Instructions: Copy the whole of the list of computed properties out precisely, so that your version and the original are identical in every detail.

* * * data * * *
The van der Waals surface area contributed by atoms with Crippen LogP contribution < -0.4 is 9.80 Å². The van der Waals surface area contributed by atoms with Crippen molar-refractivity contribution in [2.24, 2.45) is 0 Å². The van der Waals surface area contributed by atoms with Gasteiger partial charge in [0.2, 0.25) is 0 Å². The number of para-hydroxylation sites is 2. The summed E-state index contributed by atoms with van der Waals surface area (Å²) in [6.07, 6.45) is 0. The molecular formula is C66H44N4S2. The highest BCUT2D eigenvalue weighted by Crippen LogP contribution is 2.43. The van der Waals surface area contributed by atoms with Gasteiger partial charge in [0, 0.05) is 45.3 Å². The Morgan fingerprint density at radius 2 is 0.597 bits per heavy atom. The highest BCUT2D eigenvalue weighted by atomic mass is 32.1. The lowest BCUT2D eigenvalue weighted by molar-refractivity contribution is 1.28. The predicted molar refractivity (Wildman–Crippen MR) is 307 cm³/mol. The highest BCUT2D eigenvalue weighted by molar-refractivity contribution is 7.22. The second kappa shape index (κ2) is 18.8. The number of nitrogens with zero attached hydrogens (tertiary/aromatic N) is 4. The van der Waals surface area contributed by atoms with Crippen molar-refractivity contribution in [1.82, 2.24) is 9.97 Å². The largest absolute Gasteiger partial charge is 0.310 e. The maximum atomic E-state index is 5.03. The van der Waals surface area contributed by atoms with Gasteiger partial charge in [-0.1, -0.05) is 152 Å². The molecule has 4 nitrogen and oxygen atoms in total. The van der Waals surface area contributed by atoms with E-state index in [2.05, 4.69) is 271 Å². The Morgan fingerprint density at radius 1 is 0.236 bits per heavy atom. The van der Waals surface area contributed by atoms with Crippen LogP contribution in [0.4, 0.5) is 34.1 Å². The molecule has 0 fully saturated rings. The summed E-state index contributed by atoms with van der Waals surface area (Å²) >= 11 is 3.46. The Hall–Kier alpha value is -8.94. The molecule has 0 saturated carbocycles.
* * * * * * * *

The van der Waals surface area contributed by atoms with Crippen LogP contribution < -0.4 is 9.80 Å². The van der Waals surface area contributed by atoms with Crippen molar-refractivity contribution in [2.24, 2.45) is 0 Å². The van der Waals surface area contributed by atoms with Gasteiger partial charge in [0.2, 0.25) is 0 Å². The number of para-hydroxylation sites is 2. The summed E-state index contributed by atoms with van der Waals surface area (Å²) in [6.07, 6.45) is 0. The molecular formula is C66H44N4S2. The highest BCUT2D eigenvalue weighted by Crippen LogP contribution is 2.43. The van der Waals surface area contributed by atoms with Gasteiger partial charge in [0, 0.05) is 45.3 Å². The Morgan fingerprint density at radius 2 is 0.597 bits per heavy atom. The highest BCUT2D eigenvalue weighted by atomic mass is 32.1. The lowest BCUT2D eigenvalue weighted by molar-refractivity contribution is 1.28. The predicted molar refractivity (Wildman–Crippen MR) is 307 cm³/mol. The highest BCUT2D eigenvalue weighted by molar-refractivity contribution is 7.22. The second kappa shape index (κ2) is 18.8. The number of nitrogens with zero attached hydrogens (tertiary/aromatic N) is 4. The van der Waals surface area contributed by atoms with Crippen molar-refractivity contribution in [1.82, 2.24) is 9.97 Å². The largest absolute Gasteiger partial charge is 0.310 e. The maximum atomic E-state index is 5.03. The van der Waals surface area contributed by atoms with Gasteiger partial charge in [-0.1, -0.05) is 152 Å². The molecule has 4 nitrogen and oxygen atoms in total. The van der Waals surface area contributed by atoms with E-state index in [2.05, 4.69) is 271 Å². The Morgan fingerprint density at radius 1 is 0.236 bits per heavy atom. The van der Waals surface area contributed by atoms with Crippen LogP contribution in [0.4, 0.5) is 34.1 Å². The molecule has 0 fully saturated rings. The summed E-state index contributed by atoms with van der Waals surface area (Å²) >= 11 is 3.46. The Hall–Kier alpha value is -8.94. The molecule has 0 saturated carbocycles.